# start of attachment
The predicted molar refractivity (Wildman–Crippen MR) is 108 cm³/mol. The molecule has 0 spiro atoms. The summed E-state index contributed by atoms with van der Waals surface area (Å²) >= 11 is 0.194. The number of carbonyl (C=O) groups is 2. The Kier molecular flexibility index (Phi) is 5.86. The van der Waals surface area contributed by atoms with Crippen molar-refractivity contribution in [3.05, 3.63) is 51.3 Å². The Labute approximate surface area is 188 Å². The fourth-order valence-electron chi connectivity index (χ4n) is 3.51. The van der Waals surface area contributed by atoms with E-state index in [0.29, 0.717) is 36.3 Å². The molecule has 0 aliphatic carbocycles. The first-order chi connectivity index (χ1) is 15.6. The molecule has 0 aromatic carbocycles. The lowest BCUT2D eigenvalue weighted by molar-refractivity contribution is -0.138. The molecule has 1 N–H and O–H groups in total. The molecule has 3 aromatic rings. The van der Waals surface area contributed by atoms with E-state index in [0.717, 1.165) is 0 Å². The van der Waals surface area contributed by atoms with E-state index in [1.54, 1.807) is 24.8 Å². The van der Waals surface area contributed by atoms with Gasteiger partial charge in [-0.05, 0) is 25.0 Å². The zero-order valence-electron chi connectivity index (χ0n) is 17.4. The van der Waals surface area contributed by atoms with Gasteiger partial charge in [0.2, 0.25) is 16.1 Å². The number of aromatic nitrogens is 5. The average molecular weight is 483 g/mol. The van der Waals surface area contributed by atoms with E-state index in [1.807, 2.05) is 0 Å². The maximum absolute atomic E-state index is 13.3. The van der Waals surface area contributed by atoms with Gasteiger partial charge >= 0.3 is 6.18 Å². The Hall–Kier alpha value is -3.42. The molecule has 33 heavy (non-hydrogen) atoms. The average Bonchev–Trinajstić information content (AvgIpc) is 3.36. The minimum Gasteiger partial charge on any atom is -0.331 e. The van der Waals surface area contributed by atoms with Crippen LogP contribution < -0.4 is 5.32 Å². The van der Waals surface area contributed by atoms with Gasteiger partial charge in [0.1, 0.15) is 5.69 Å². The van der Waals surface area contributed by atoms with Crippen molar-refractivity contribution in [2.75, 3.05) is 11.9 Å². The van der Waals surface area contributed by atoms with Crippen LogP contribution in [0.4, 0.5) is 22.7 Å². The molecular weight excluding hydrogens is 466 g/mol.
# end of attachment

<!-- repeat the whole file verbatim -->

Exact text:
The predicted molar refractivity (Wildman–Crippen MR) is 108 cm³/mol. The molecule has 0 spiro atoms. The summed E-state index contributed by atoms with van der Waals surface area (Å²) >= 11 is 0.194. The number of carbonyl (C=O) groups is 2. The Kier molecular flexibility index (Phi) is 5.86. The van der Waals surface area contributed by atoms with Crippen molar-refractivity contribution in [3.05, 3.63) is 51.3 Å². The Labute approximate surface area is 188 Å². The fourth-order valence-electron chi connectivity index (χ4n) is 3.51. The van der Waals surface area contributed by atoms with E-state index in [0.29, 0.717) is 36.3 Å². The molecule has 0 aliphatic carbocycles. The first-order chi connectivity index (χ1) is 15.6. The molecule has 0 aromatic carbocycles. The lowest BCUT2D eigenvalue weighted by molar-refractivity contribution is -0.138. The molecule has 1 N–H and O–H groups in total. The molecule has 3 aromatic rings. The van der Waals surface area contributed by atoms with E-state index in [0.717, 1.165) is 0 Å². The van der Waals surface area contributed by atoms with E-state index in [1.54, 1.807) is 24.8 Å². The van der Waals surface area contributed by atoms with Gasteiger partial charge in [-0.05, 0) is 25.0 Å². The zero-order valence-electron chi connectivity index (χ0n) is 17.4. The van der Waals surface area contributed by atoms with Gasteiger partial charge in [0.2, 0.25) is 16.1 Å². The number of aromatic nitrogens is 5. The average molecular weight is 483 g/mol. The van der Waals surface area contributed by atoms with E-state index in [1.807, 2.05) is 0 Å². The maximum absolute atomic E-state index is 13.3. The van der Waals surface area contributed by atoms with Gasteiger partial charge >= 0.3 is 6.18 Å². The Hall–Kier alpha value is -3.42. The molecule has 33 heavy (non-hydrogen) atoms. The average Bonchev–Trinajstić information content (AvgIpc) is 3.36. The minimum Gasteiger partial charge on any atom is -0.331 e. The van der Waals surface area contributed by atoms with Crippen LogP contribution < -0.4 is 5.32 Å². The van der Waals surface area contributed by atoms with Gasteiger partial charge in [0.1, 0.15) is 5.69 Å². The van der Waals surface area contributed by atoms with Crippen molar-refractivity contribution in [2.75, 3.05) is 11.9 Å². The van der Waals surface area contributed by atoms with Crippen LogP contribution in [0.4, 0.5) is 22.7 Å². The molecular weight excluding hydrogens is 466 g/mol.